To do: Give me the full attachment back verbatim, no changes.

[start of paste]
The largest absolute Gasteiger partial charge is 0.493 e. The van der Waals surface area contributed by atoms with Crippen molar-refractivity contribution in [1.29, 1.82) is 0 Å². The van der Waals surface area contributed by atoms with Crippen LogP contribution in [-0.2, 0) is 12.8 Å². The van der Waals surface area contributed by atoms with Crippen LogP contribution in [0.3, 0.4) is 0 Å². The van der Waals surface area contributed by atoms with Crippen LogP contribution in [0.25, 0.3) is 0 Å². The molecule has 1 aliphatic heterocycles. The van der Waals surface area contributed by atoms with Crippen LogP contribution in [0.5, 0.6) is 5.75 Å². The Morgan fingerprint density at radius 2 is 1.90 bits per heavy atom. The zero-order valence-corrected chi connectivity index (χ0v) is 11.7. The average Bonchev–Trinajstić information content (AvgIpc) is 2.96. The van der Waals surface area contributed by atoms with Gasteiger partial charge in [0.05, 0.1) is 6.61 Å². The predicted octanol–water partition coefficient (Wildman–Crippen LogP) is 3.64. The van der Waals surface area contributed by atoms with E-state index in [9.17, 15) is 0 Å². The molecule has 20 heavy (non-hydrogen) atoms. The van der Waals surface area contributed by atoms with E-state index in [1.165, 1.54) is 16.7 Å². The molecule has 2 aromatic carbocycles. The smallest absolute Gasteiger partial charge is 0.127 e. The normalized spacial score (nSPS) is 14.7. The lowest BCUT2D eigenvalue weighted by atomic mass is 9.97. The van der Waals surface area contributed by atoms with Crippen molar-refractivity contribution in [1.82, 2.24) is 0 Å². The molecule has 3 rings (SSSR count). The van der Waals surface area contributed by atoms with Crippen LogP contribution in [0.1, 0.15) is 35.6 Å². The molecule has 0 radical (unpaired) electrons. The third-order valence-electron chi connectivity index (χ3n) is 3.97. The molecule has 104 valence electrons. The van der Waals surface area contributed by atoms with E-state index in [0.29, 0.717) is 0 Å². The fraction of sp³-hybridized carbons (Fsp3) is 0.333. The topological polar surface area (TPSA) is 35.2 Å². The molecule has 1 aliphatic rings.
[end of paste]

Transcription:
The largest absolute Gasteiger partial charge is 0.493 e. The van der Waals surface area contributed by atoms with Crippen molar-refractivity contribution in [1.29, 1.82) is 0 Å². The van der Waals surface area contributed by atoms with Crippen LogP contribution in [-0.2, 0) is 12.8 Å². The van der Waals surface area contributed by atoms with Crippen LogP contribution in [0.3, 0.4) is 0 Å². The van der Waals surface area contributed by atoms with Crippen LogP contribution in [0.25, 0.3) is 0 Å². The molecule has 1 aliphatic heterocycles. The van der Waals surface area contributed by atoms with Crippen LogP contribution in [0.5, 0.6) is 5.75 Å². The Morgan fingerprint density at radius 2 is 1.90 bits per heavy atom. The zero-order valence-corrected chi connectivity index (χ0v) is 11.7. The average Bonchev–Trinajstić information content (AvgIpc) is 2.96. The van der Waals surface area contributed by atoms with Gasteiger partial charge in [0.05, 0.1) is 6.61 Å². The predicted octanol–water partition coefficient (Wildman–Crippen LogP) is 3.64. The van der Waals surface area contributed by atoms with E-state index in [9.17, 15) is 0 Å². The molecule has 20 heavy (non-hydrogen) atoms. The van der Waals surface area contributed by atoms with E-state index in [1.165, 1.54) is 16.7 Å². The molecule has 2 aromatic carbocycles. The smallest absolute Gasteiger partial charge is 0.127 e. The normalized spacial score (nSPS) is 14.7. The lowest BCUT2D eigenvalue weighted by atomic mass is 9.97. The van der Waals surface area contributed by atoms with Crippen molar-refractivity contribution in [1.82, 2.24) is 0 Å². The molecule has 3 rings (SSSR count). The van der Waals surface area contributed by atoms with Crippen LogP contribution in [0.1, 0.15) is 35.6 Å². The molecule has 0 radical (unpaired) electrons. The third-order valence-electron chi connectivity index (χ3n) is 3.97. The molecule has 104 valence electrons. The van der Waals surface area contributed by atoms with E-state index in [0.29, 0.717) is 0 Å². The fraction of sp³-hybridized carbons (Fsp3) is 0.333. The topological polar surface area (TPSA) is 35.2 Å². The molecule has 1 aliphatic rings.